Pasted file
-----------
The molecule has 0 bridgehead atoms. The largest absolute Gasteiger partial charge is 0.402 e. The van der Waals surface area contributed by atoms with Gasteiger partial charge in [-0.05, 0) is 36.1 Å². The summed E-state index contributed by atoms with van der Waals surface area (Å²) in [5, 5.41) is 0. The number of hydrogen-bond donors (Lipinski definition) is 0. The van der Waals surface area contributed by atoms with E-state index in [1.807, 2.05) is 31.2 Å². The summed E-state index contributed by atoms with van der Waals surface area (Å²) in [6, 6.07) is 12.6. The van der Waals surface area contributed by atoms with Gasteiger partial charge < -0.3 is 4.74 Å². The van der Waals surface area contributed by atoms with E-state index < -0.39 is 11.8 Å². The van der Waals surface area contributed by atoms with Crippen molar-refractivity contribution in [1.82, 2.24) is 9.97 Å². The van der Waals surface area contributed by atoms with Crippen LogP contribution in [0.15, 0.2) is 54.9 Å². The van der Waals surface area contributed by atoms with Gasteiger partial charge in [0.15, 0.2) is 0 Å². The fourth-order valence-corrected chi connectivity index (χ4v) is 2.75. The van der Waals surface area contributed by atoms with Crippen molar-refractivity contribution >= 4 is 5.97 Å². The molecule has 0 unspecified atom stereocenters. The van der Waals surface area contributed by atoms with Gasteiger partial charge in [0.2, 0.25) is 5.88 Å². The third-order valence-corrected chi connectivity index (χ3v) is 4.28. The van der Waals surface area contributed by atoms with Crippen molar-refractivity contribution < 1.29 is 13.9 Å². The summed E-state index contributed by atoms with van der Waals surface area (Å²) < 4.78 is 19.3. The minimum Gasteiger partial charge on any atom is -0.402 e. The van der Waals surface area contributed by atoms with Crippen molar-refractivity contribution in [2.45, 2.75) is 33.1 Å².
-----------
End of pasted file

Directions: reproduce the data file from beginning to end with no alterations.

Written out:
The molecule has 0 bridgehead atoms. The largest absolute Gasteiger partial charge is 0.402 e. The van der Waals surface area contributed by atoms with Gasteiger partial charge in [-0.05, 0) is 36.1 Å². The summed E-state index contributed by atoms with van der Waals surface area (Å²) in [5, 5.41) is 0. The number of hydrogen-bond donors (Lipinski definition) is 0. The van der Waals surface area contributed by atoms with E-state index in [1.807, 2.05) is 31.2 Å². The summed E-state index contributed by atoms with van der Waals surface area (Å²) in [6, 6.07) is 12.6. The van der Waals surface area contributed by atoms with Gasteiger partial charge < -0.3 is 4.74 Å². The van der Waals surface area contributed by atoms with E-state index < -0.39 is 11.8 Å². The van der Waals surface area contributed by atoms with Crippen molar-refractivity contribution in [1.82, 2.24) is 9.97 Å². The van der Waals surface area contributed by atoms with Crippen LogP contribution in [0.15, 0.2) is 54.9 Å². The van der Waals surface area contributed by atoms with Gasteiger partial charge in [0.15, 0.2) is 0 Å². The fourth-order valence-corrected chi connectivity index (χ4v) is 2.75. The van der Waals surface area contributed by atoms with Crippen molar-refractivity contribution >= 4 is 5.97 Å². The molecule has 0 unspecified atom stereocenters. The van der Waals surface area contributed by atoms with Gasteiger partial charge in [0.2, 0.25) is 5.88 Å². The third-order valence-corrected chi connectivity index (χ3v) is 4.28. The van der Waals surface area contributed by atoms with Crippen molar-refractivity contribution < 1.29 is 13.9 Å². The summed E-state index contributed by atoms with van der Waals surface area (Å²) < 4.78 is 19.3. The minimum Gasteiger partial charge on any atom is -0.402 e. The van der Waals surface area contributed by atoms with Crippen molar-refractivity contribution in [2.45, 2.75) is 33.1 Å².